Around the same time, Grant wrote a blog post defending the arts and journalism, asserting its role in protecting democracy and free expression. “Art and journalism are … just as the framers of our Constitution intended, beautiful catastrophes of disruption,” Grant wrote. “They ask the questions others don’t dare to; they shine light where truth hides; they root out the lies and phony masks we hide behind; they dare us to look beyond our narrow lives and convictions.”
Since then, The Heinz Endowments’ media strategy has taken on a three-pronged approach, focusing on general media ecosystem work, niche journalism and racial equity. Here’s a quick look at some of Heinz’s work in these areas over the years:
- Helped buy out a local public radio station to save it and convert it to an all-news format, which is now WESA-FM.
- Helped to establish a nonprofit journalism outlet called PublicSource to do explanatory journalism and pursue deeper narratives in the community.
- Provide major funding to Spotlight PA, an investigative journalism outlet, in concert with more traditional media in Pennsylvania to raise the visibility of key policy-making and decision-making in the state.
- Major funder of the Pittsburgh Media Partnership, which is working to build the region’s public-interest media through a collaboration of various media outlets to co-design solutions and generate shared knowledge for the challenges ahead.
- Funded the Warhorse, which supports journalism in the veterans space—a major priority for the foundation. This support has proved highly effective for informing public dialogue about veterans issues.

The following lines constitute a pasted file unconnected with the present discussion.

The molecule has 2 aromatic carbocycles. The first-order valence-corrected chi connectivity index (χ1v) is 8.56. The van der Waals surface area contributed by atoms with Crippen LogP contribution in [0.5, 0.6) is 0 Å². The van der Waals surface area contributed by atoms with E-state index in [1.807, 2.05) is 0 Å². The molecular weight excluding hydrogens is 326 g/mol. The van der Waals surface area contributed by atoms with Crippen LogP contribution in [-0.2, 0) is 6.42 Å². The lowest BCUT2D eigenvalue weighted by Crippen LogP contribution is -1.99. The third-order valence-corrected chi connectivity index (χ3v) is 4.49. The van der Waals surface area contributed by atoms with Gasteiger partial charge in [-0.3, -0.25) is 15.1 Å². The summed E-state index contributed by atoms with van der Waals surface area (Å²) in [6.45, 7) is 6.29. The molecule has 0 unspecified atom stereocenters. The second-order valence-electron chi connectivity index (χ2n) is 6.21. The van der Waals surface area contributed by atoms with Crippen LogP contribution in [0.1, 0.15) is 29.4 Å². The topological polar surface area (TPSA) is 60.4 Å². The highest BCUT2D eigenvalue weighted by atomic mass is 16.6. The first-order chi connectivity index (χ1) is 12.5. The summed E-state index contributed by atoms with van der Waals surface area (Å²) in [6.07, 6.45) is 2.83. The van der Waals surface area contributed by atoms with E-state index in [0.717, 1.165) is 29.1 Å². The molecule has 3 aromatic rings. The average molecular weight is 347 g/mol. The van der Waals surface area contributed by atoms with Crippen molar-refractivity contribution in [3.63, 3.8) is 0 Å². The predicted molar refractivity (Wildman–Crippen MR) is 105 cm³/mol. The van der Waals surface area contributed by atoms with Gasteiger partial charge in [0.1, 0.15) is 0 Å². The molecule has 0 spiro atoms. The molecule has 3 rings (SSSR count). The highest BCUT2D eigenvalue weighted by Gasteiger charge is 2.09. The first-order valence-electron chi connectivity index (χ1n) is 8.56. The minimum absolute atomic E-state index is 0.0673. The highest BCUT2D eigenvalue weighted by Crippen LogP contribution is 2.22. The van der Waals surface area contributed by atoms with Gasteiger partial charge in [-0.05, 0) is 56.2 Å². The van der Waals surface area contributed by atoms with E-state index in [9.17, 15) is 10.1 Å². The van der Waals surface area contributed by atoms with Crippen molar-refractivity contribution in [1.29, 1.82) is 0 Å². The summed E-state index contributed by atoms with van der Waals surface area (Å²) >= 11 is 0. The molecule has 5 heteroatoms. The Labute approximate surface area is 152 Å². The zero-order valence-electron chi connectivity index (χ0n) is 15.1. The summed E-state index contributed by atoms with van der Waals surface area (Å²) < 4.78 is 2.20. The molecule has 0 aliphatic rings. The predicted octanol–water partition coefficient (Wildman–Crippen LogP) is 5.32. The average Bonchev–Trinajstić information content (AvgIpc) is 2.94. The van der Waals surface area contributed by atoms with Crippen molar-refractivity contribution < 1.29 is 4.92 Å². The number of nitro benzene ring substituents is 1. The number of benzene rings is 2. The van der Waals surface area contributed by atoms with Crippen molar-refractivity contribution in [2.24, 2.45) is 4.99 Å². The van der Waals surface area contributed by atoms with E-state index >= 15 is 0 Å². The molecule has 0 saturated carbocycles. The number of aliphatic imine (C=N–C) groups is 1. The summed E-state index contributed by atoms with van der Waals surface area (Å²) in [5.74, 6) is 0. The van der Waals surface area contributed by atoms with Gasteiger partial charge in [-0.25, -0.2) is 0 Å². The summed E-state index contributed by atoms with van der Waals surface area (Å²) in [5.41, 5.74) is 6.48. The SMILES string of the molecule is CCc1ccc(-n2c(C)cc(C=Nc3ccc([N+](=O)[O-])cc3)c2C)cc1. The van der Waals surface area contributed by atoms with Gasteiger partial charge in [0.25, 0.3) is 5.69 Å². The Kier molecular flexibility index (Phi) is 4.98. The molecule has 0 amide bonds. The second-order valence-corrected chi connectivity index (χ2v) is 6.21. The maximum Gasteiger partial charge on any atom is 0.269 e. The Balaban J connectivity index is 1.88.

- To address environmental issues—critically important in the Pittsburgh region—funded reporting from the Environmental Health Network and for an environmental program called Allegheny Front.
- To support racial equity, invested more in Black media across communities in Pittsburgh, the birthplace of one of the country’s most influential early Black newspapers, The New Pittsburgh Courier.
- Major funder, through the foundation’s cultural giving, of 1Hood Media, which trains young people on telling their stories.
- Launched BlackPittsburgh.com (brainchild of 1Hood Media)
Grant acknowledged that this work isn’t without challenges. For example, measuring impact is an ongoing conversation. Another is sustainability. How public media continues to evolve in Pittsburgh so that it isn’t 100 percent reliant for the lion’s share of its resources on philanthropy is a question that Pittsburgh funders—the region has several strong players in media philanthropy—are looking at, Grant told us.
At the same time, Pittsburgh has a “tremendous thirst” for quality information flows, and The Heinz Endowments is well aware of the importance of that information.
Grant understands the concern some funders may have when the media they support may sometimes produce results that are uncomfortable. “I think it’s important to acknowledge that we wrestle hard with the question of what we do when media you support do things that you would not have done.”
“We are going to fund people who do uncomfortable things,” he says. “Finding the sweet spot where that is OK and sustainable for foundations is an issue that our field maybe needs to look at more.”